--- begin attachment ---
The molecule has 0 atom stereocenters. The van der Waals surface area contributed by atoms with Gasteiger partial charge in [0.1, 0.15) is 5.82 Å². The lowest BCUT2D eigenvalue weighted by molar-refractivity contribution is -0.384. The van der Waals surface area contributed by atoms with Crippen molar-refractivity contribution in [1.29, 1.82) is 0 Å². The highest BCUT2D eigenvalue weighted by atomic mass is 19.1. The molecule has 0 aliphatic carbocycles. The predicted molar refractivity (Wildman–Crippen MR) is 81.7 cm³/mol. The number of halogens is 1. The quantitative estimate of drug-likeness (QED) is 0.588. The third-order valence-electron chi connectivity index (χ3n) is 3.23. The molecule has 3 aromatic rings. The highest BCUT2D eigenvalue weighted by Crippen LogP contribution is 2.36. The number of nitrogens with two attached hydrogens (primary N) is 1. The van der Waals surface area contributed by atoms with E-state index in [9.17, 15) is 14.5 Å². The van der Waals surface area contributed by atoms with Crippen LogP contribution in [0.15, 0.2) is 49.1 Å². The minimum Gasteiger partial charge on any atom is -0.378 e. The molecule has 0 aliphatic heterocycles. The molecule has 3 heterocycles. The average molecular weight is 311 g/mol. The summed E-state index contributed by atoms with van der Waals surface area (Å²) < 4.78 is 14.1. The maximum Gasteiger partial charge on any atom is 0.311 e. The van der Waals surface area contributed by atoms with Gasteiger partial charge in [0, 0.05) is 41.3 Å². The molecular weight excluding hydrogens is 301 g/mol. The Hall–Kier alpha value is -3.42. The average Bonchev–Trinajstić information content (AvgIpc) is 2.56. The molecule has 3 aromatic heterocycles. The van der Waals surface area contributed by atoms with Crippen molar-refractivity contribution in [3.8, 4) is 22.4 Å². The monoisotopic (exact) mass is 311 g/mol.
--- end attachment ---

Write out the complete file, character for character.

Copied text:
The molecule has 0 atom stereocenters. The van der Waals surface area contributed by atoms with Gasteiger partial charge in [0.1, 0.15) is 5.82 Å². The lowest BCUT2D eigenvalue weighted by molar-refractivity contribution is -0.384. The van der Waals surface area contributed by atoms with Crippen molar-refractivity contribution in [1.29, 1.82) is 0 Å². The highest BCUT2D eigenvalue weighted by atomic mass is 19.1. The molecule has 0 aliphatic carbocycles. The predicted molar refractivity (Wildman–Crippen MR) is 81.7 cm³/mol. The number of halogens is 1. The quantitative estimate of drug-likeness (QED) is 0.588. The third-order valence-electron chi connectivity index (χ3n) is 3.23. The molecule has 3 aromatic rings. The highest BCUT2D eigenvalue weighted by Crippen LogP contribution is 2.36. The number of nitrogens with two attached hydrogens (primary N) is 1. The van der Waals surface area contributed by atoms with E-state index in [9.17, 15) is 14.5 Å². The van der Waals surface area contributed by atoms with Crippen LogP contribution in [0.15, 0.2) is 49.1 Å². The minimum Gasteiger partial charge on any atom is -0.378 e. The molecule has 0 aliphatic heterocycles. The molecule has 3 heterocycles. The average molecular weight is 311 g/mol. The summed E-state index contributed by atoms with van der Waals surface area (Å²) < 4.78 is 14.1. The maximum Gasteiger partial charge on any atom is 0.311 e. The van der Waals surface area contributed by atoms with Gasteiger partial charge in [0, 0.05) is 41.3 Å². The molecular weight excluding hydrogens is 301 g/mol. The Hall–Kier alpha value is -3.42. The average Bonchev–Trinajstić information content (AvgIpc) is 2.56. The molecule has 3 aromatic heterocycles. The van der Waals surface area contributed by atoms with Crippen molar-refractivity contribution in [3.8, 4) is 22.4 Å². The monoisotopic (exact) mass is 311 g/mol.